Friday, August 14, 2009

Teach Us to Sit Still

Hello. My name is Leta, and I’m an overachiever.

This is not a new revelation for me. It’s something I’ve been working to change for a long time. (Please note the irony that I’m working on not working too hard.)

Even though I’ve known this for a long time, it hit me anew the other night, when one of my friends commented, “You know, all of the really good things that have happened to me have just happened. I didn’t do anything to make them happen.”

The truth of what she said struck me immediately. In my life, as in hers, good things have come when I haven’t expected them, much less deserved them. So I asked myself, once more, why on earth I keep trying so hard. I have seen, again and again, that blessings are just waiting for me to stop running after them.

Jesus promised, “Come to me, all you who are weary and burdened, and I will give you rest…. For my yoke is easy and my burden is light” (Matt. 11:28-30). Whatever yoke it is that I keep trying to carry, it is obviously not this one. I want this one.

I’ve decided to give up on praying that God will help me to achieve whatever little goal I’ve decided that I must achieve next. Now I’m praying a new prayer. Lord, give me the grace to stop trying so hard.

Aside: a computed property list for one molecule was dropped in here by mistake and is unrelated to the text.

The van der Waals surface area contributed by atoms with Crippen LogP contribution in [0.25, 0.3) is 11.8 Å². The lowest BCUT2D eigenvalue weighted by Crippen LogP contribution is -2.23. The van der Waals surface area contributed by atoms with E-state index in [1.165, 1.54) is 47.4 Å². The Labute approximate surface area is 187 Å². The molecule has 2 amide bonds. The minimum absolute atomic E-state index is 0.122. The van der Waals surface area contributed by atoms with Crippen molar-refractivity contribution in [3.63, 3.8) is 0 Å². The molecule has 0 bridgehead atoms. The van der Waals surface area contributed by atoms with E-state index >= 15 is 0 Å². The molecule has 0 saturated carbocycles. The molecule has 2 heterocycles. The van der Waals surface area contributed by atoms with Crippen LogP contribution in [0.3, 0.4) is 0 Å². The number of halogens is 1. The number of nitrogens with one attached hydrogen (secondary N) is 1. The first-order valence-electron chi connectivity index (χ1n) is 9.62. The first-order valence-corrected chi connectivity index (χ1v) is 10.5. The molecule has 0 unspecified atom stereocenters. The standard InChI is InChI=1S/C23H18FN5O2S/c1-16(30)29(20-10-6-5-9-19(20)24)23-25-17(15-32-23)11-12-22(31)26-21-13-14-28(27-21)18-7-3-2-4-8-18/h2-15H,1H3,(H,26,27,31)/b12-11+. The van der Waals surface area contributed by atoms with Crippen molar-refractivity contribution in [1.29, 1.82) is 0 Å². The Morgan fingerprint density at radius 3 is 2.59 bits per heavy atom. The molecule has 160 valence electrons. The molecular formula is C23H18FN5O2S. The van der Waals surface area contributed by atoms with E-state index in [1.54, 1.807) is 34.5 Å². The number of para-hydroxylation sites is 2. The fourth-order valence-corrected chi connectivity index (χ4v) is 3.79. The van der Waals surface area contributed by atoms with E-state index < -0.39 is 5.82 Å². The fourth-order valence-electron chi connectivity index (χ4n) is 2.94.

While I in no way endorse some aspects of T.S. Eliot’s life and thought (and I frankly don’t understand many others), lately I've found myself praying these words along with him:
I no longer strive to strive towards such things….
And I pray that I may forget
These matters that with myself I too much discuss
Too much explain….
Teach us to care and not to care
Teach us to sit still
Even among these rocks,
Our peace in His will…
-- “Ash-Wednesday”
This is what I want, and this, I believe, is what God wants for me.

The first of the 12 steps of recovery programs is to admit that we can’t control the things that control us, that we are powerless over our own lives. I’ve decided to take that step—to stop running around frantically trying to fix everything.

Lord, teach me to sit still.


  1. Hey Leta...I read this after seeing your facebook post and it was quite timely. I'm just finishing a book called the "Accidental Asian" by Eric Liu who talks a little about the stigma of "overachievers." He makes something of a joke concerning the idea that someone can achieve more than a set amount or acceptable limit of achievement...I don't think I ever pondered the idea of "over achievement" much until today, really. Perhaps "over" should not be allowed to precede "achieve." After all, would we be where we are if we didn't strive for more?
    But if you hope to stop trying too hard, I hope you are successful in your endeavor! :)

  2. Thanks, Neesha! I think, really, what I'm trying to change is my attitude toward achievement, rather than trying to stop achieving, if that makes sense. :)